Breast MRI

Breast MRI

Routine mammography combined with regular breast exams helped cut the mortality rate from breast cancer.  But mammograms, which are x-rays of the breast, can miss small tumors. MRI uses magnetic fields instead of radiation to create images after patients are injected with a contrast agent.  However, MRI does not detect calcifications, one of the earliest signs of some types of breast cancer.

Mammography is the only way to detect calcifications. The two tests together give doctors a better chance of finding breast cancer early in high-risk women, when it is easier to treat and the chance of survival is greatest.

Do I need a Breast MRI?

The American Cancer Society has recommended yearly breast cancer screening beginning at age 40 for some time now.  But we have always known that there is a subgroup that is at greater risk, such as those who have a strong family history of the disease.

High risk is defined as at least a 20% to 25% chance of a woman developing breast cancer during her lifetime.  For patients with a very high risk for developing breast cancer, early detection is extremely important. Recent studies have shown that MRI is more sensitive than mammograms in finding tumors in those women with a genetic risk for breast cancer.   An American Cancer Society panel endorses annual mammograms and MRIs for women whose risk is about 20 percent above average.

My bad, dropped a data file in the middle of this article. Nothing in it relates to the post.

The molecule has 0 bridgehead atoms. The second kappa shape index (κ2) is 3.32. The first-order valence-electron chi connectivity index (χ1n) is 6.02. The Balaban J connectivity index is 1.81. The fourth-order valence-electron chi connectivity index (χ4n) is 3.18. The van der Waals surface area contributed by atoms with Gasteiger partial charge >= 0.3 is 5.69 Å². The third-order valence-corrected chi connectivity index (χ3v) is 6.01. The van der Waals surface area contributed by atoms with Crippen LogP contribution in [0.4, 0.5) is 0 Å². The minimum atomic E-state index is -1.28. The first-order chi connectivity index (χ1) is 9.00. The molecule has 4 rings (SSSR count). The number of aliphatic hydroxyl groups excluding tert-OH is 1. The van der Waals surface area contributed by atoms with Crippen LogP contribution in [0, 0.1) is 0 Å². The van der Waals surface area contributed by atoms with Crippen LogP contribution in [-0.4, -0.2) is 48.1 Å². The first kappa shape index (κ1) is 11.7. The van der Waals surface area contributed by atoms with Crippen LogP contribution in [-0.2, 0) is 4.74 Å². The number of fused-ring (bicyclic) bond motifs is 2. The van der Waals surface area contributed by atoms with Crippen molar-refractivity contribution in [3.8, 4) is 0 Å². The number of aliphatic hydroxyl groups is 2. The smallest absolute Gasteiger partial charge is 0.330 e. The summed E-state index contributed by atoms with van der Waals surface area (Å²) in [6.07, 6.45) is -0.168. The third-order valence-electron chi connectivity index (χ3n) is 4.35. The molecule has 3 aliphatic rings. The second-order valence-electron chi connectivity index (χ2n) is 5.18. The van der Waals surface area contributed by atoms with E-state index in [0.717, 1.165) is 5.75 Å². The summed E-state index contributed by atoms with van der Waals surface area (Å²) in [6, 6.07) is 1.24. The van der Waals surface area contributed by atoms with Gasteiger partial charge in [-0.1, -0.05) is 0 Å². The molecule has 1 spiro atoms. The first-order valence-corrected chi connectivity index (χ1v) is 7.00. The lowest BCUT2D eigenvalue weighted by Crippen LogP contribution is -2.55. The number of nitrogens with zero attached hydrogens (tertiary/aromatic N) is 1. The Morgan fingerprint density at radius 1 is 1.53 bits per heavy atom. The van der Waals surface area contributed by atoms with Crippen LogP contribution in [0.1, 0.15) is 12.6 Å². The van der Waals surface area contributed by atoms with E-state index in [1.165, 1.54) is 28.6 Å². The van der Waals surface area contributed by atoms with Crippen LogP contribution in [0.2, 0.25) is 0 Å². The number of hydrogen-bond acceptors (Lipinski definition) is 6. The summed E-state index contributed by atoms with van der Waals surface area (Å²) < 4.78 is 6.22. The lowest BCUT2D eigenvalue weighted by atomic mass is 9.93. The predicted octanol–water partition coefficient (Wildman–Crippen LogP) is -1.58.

These include women who have:

  • Tested positive for a breast cancer gene
  • A close relative – mother, sister, or daughter – who has tested positive for one of the genes
  • At least two close relatives who have had breast cancer
  • Had chest radiation for cancer

The new guidelines state that high-risk women should begin getting MRIs and mammograms at age 30 unless they and their doctor think it’s better to begin at a different age.

Women should note that annual mammograms are still the standard of care for breast cancer screening.  MRI screening is a very expensive tool that should be used as needed for high-risk populations. The new guidelines raise important questions for patients. Patients need to be reassured that it is important to ask questions and that they need to talk to their doctors to see what is recommended for their individual case.

Should you choose the Breast Evaluation Center for your breast care, the staff will be happy to work with your physician to accommodate your wishes. Please feel free to call the Breast Evaluation Center directly at (616) 847-5430 with questions or concerns regarding your care.